Francesco Guarino

Francesco Guarino

Francesco Guarino, Saint Agnes, 1650
Born 1611
Sant'Andrea Apostolo, Solofra
Died 1651-1654
Other names Francesco Guarini
Occupation artist

Francesco Guarino or Guarini (1611-1651 or 1654) was an Italian painter of the Baroque period, active mainly in the mountainous area east of Naples called Irpinia, and in other areas of the Kingdom of Naples, chiefly Campania, Apulia, and Molise.

He was born in Sant'Andrea Apostolo, today a frazione of Solofra in the Province of Avellino, Campania, and died in Gravina di Puglia. He was a pupil first locally of his father, Giovanni Tommaso Guarino, before moving to Naples to work in the studio of Massimo Stanzione. In Naples, like many of his contemporaries there, he was influenced by the style of Caravaggio. In his selection of models who appear to have been plucked from the streets of Naples, he recalls the style of Bernardo Cavallino, the fellow-pupil of Stanzioni. Among his masterpieces are the works for the Collegiata di San Michele Arcangelo in Solofra.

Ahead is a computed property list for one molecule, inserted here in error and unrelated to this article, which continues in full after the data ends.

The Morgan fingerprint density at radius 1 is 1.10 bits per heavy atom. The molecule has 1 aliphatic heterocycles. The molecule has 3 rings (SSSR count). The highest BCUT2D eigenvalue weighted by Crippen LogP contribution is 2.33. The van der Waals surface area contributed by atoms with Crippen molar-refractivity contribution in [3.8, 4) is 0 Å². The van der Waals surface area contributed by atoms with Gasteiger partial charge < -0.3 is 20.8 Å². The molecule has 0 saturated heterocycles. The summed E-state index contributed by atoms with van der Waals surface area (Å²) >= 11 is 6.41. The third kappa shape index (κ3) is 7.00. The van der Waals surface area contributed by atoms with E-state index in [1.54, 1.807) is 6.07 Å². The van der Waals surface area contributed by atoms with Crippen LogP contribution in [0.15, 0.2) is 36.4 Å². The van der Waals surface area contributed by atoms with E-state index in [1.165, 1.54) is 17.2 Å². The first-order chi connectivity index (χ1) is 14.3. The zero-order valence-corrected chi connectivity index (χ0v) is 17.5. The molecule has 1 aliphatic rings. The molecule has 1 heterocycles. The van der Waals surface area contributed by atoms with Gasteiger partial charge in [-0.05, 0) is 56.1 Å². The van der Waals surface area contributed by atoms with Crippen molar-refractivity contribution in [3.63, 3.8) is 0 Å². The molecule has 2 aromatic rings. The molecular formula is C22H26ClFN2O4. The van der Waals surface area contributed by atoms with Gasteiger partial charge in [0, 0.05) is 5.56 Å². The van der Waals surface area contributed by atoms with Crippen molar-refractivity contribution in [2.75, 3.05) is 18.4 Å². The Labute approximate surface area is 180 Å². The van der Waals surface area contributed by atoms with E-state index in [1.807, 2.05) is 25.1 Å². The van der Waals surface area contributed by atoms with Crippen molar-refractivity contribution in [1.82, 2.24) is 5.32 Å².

Martyrdom of Saint Cecilia, Museum of Grenoble


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